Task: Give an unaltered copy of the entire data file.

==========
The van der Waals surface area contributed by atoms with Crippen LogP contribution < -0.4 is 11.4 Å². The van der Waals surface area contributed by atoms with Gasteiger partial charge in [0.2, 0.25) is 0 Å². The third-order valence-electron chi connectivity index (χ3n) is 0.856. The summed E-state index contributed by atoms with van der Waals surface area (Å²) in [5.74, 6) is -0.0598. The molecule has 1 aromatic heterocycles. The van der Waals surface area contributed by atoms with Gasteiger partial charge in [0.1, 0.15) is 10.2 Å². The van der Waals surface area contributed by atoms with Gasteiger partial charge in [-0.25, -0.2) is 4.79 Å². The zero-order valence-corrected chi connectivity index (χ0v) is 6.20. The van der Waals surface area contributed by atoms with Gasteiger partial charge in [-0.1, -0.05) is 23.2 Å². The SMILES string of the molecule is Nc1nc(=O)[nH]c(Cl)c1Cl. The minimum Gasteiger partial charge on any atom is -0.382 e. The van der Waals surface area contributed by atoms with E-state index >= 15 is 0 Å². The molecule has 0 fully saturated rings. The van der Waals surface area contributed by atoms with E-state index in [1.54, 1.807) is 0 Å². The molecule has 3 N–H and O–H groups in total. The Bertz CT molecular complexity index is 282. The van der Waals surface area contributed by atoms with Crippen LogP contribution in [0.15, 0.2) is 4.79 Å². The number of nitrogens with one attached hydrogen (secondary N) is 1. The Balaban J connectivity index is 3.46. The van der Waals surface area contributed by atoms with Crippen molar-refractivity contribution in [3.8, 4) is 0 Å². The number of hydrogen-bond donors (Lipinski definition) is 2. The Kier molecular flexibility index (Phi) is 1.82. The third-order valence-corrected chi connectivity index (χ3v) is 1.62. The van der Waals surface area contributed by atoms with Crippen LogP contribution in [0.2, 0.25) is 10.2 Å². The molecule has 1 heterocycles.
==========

The van der Waals surface area contributed by atoms with Crippen LogP contribution < -0.4 is 11.4 Å². The van der Waals surface area contributed by atoms with Gasteiger partial charge in [0.2, 0.25) is 0 Å². The third-order valence-electron chi connectivity index (χ3n) is 0.856. The summed E-state index contributed by atoms with van der Waals surface area (Å²) in [5.74, 6) is -0.0598. The molecule has 1 aromatic heterocycles. The van der Waals surface area contributed by atoms with Gasteiger partial charge in [0.1, 0.15) is 10.2 Å². The van der Waals surface area contributed by atoms with Gasteiger partial charge in [-0.25, -0.2) is 4.79 Å². The zero-order valence-corrected chi connectivity index (χ0v) is 6.20. The van der Waals surface area contributed by atoms with Gasteiger partial charge in [-0.1, -0.05) is 23.2 Å². The SMILES string of the molecule is Nc1nc(=O)[nH]c(Cl)c1Cl. The minimum Gasteiger partial charge on any atom is -0.382 e. The van der Waals surface area contributed by atoms with E-state index >= 15 is 0 Å². The molecule has 0 fully saturated rings. The van der Waals surface area contributed by atoms with E-state index in [1.54, 1.807) is 0 Å². The molecule has 3 N–H and O–H groups in total. The Bertz CT molecular complexity index is 282. The van der Waals surface area contributed by atoms with Crippen LogP contribution in [0.15, 0.2) is 4.79 Å². The number of nitrogens with one attached hydrogen (secondary N) is 1. The Balaban J connectivity index is 3.46. The van der Waals surface area contributed by atoms with Crippen molar-refractivity contribution in [3.8, 4) is 0 Å². The number of hydrogen-bond donors (Lipinski definition) is 2. The Kier molecular flexibility index (Phi) is 1.82. The third-order valence-corrected chi connectivity index (χ3v) is 1.62. The van der Waals surface area contributed by atoms with Crippen LogP contribution in [0.2, 0.25) is 10.2 Å². The molecule has 1 heterocycles.